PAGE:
General Motors, Chrysler and Ford face an uncertain future. They have been lobbying Congress for a $25 billion bailout, which representatives seem reluctant to grant them. It seems like an odd time to be talking about technological breakthroughs in the automotive industry. But GM is saying that it still intends to come out with its plug-in hybrid, the Chevy Volt, by 2010, and that this new car will “completely reinvent the automotive industry.”
Plug-in hybrids run for a certain distance on batteries (so far, hackers have been able to create plug-in hybrids that run for about 10 miles on batteries). After that, they revert to standard hybrid operation, which uses gas and electricity. When you get home in the evening, you plug the car in and recharge the batteries so that the following day you can drive another 10 miles with the electric charge.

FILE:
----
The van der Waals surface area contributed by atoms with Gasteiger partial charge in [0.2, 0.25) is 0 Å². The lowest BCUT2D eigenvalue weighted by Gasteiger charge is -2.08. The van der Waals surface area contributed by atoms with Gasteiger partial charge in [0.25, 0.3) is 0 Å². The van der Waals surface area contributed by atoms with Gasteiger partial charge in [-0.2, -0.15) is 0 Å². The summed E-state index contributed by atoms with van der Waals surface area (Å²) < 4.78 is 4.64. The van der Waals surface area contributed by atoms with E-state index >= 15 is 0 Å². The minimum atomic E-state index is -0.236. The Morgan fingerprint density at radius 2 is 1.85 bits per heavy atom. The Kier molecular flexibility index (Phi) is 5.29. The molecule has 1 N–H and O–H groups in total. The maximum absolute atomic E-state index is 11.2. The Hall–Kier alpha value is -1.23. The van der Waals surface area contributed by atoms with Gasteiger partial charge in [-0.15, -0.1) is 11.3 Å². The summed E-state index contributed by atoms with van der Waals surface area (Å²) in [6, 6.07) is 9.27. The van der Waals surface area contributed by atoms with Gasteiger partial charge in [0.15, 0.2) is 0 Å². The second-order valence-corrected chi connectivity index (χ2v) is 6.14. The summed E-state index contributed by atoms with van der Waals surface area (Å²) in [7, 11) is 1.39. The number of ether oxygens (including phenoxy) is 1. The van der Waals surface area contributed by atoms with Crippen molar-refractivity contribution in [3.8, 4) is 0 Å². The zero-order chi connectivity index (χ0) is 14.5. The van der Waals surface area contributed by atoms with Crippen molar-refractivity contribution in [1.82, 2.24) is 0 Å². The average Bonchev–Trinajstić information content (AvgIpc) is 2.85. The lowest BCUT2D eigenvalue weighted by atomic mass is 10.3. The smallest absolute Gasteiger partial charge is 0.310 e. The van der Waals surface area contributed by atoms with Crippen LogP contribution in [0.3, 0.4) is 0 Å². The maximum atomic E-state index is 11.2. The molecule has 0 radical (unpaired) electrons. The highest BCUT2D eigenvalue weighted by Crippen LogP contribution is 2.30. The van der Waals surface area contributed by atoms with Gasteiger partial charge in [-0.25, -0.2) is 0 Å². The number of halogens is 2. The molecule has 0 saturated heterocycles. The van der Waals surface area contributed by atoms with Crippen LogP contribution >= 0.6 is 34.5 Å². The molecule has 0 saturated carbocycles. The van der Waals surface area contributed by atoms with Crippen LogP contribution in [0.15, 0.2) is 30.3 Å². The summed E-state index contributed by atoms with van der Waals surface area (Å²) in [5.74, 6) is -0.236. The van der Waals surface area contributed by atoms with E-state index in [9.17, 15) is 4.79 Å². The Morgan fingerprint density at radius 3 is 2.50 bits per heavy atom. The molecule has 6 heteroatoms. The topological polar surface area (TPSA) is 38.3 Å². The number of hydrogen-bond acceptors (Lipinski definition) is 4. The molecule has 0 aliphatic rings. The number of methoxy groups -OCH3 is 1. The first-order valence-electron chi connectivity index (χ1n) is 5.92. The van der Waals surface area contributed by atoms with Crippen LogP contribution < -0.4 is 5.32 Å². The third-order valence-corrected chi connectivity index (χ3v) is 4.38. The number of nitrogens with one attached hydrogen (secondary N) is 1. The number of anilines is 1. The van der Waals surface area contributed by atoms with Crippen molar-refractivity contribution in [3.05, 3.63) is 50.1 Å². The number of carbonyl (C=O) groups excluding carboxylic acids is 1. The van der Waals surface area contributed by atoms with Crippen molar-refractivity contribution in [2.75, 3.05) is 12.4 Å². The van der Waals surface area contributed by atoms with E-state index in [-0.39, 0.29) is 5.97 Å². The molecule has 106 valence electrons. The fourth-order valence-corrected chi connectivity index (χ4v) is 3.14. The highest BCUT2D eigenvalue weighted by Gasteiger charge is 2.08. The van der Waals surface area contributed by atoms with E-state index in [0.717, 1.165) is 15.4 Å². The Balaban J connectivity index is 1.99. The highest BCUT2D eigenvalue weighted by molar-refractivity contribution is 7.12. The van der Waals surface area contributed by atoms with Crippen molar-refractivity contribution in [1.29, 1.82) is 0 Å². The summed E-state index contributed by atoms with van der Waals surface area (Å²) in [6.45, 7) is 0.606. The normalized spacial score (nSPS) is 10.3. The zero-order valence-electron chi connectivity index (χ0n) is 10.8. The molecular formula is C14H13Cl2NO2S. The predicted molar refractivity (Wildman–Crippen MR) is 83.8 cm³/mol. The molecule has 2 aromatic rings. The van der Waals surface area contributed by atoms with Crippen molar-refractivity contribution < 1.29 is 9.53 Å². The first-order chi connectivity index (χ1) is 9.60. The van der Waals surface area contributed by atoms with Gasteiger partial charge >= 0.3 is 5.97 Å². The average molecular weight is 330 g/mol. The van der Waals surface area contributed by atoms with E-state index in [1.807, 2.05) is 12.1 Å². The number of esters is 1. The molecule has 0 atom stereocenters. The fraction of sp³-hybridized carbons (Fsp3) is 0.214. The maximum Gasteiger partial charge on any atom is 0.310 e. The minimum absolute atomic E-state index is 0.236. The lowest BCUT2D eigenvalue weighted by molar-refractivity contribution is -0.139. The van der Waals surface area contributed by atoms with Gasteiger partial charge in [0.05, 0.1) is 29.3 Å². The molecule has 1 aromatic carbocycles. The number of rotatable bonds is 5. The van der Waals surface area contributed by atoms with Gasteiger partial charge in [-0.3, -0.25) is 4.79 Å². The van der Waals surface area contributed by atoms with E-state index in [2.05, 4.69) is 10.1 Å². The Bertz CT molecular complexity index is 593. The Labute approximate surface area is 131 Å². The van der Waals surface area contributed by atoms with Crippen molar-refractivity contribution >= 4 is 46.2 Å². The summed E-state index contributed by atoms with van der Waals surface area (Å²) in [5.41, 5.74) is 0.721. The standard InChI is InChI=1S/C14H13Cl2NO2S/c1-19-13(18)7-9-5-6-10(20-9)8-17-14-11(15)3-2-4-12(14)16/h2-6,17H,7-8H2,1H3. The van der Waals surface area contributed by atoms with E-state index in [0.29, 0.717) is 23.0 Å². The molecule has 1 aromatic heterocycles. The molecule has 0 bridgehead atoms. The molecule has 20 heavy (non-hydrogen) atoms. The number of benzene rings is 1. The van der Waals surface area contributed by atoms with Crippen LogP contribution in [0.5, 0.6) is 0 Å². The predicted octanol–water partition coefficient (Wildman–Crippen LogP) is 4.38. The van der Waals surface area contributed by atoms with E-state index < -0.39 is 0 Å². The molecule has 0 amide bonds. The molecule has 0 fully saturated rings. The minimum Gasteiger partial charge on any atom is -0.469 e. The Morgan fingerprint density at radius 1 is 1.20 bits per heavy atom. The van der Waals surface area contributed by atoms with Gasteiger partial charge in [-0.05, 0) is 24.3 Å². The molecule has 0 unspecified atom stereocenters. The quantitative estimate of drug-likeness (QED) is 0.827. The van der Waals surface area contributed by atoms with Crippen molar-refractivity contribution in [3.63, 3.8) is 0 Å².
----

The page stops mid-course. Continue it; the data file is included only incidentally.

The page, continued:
Today you can only get a plug-in hybrid by hacking your Prius to add more batteries to it. We filmed members of the Palo Alto nonprofit CalCars doing just this for our QUEST story on plug-in hybrids in 2007. If you’re not handy with tools, you can have someone else retrofit your Prius with the necessary battery pack. Luscious Garage, in San Francisco, has started offering this service. They’re featured in today’s QUEST story “Waiting for the Electric Car,” which explores why all-electric everyday cars remain an elusive goal. The limiting factor is the difficulty in making a battery that is powerful, long-lasting and cheap. QUEST goes behind the scenes to a battery lab at the Lawrence Berkeley National Laboratory in Berkeley to find out what goes into the making of a lithium-ion battery and why it’s taking so long to make one that can power an all-electric car, or even a plug-in hybrid that can go for more than 10 miles on its electric charge.